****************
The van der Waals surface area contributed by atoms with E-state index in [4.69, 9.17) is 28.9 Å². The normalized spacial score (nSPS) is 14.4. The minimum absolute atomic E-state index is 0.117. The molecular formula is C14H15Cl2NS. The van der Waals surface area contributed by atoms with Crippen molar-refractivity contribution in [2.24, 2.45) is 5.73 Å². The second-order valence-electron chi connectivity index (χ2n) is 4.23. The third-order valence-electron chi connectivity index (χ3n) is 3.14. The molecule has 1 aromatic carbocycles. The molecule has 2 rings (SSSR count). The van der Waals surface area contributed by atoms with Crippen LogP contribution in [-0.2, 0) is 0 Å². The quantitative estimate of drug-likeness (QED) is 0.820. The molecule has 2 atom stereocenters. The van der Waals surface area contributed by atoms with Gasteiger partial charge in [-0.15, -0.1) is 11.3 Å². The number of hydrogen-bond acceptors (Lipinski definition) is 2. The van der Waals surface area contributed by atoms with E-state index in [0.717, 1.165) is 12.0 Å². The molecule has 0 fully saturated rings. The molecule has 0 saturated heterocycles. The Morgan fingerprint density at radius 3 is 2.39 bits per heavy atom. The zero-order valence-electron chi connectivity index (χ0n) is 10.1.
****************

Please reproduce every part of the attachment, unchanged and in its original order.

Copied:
The van der Waals surface area contributed by atoms with E-state index in [4.69, 9.17) is 28.9 Å². The normalized spacial score (nSPS) is 14.4. The minimum absolute atomic E-state index is 0.117. The molecular formula is C14H15Cl2NS. The van der Waals surface area contributed by atoms with Crippen molar-refractivity contribution in [2.24, 2.45) is 5.73 Å². The second-order valence-electron chi connectivity index (χ2n) is 4.23. The third-order valence-electron chi connectivity index (χ3n) is 3.14. The molecule has 1 aromatic carbocycles. The molecule has 2 rings (SSSR count). The van der Waals surface area contributed by atoms with Crippen LogP contribution in [-0.2, 0) is 0 Å². The quantitative estimate of drug-likeness (QED) is 0.820. The molecule has 2 atom stereocenters. The van der Waals surface area contributed by atoms with Gasteiger partial charge in [-0.15, -0.1) is 11.3 Å². The number of hydrogen-bond acceptors (Lipinski definition) is 2. The van der Waals surface area contributed by atoms with E-state index in [0.717, 1.165) is 12.0 Å². The molecule has 0 fully saturated rings. The molecule has 0 saturated heterocycles. The Morgan fingerprint density at radius 3 is 2.39 bits per heavy atom. The zero-order valence-electron chi connectivity index (χ0n) is 10.1.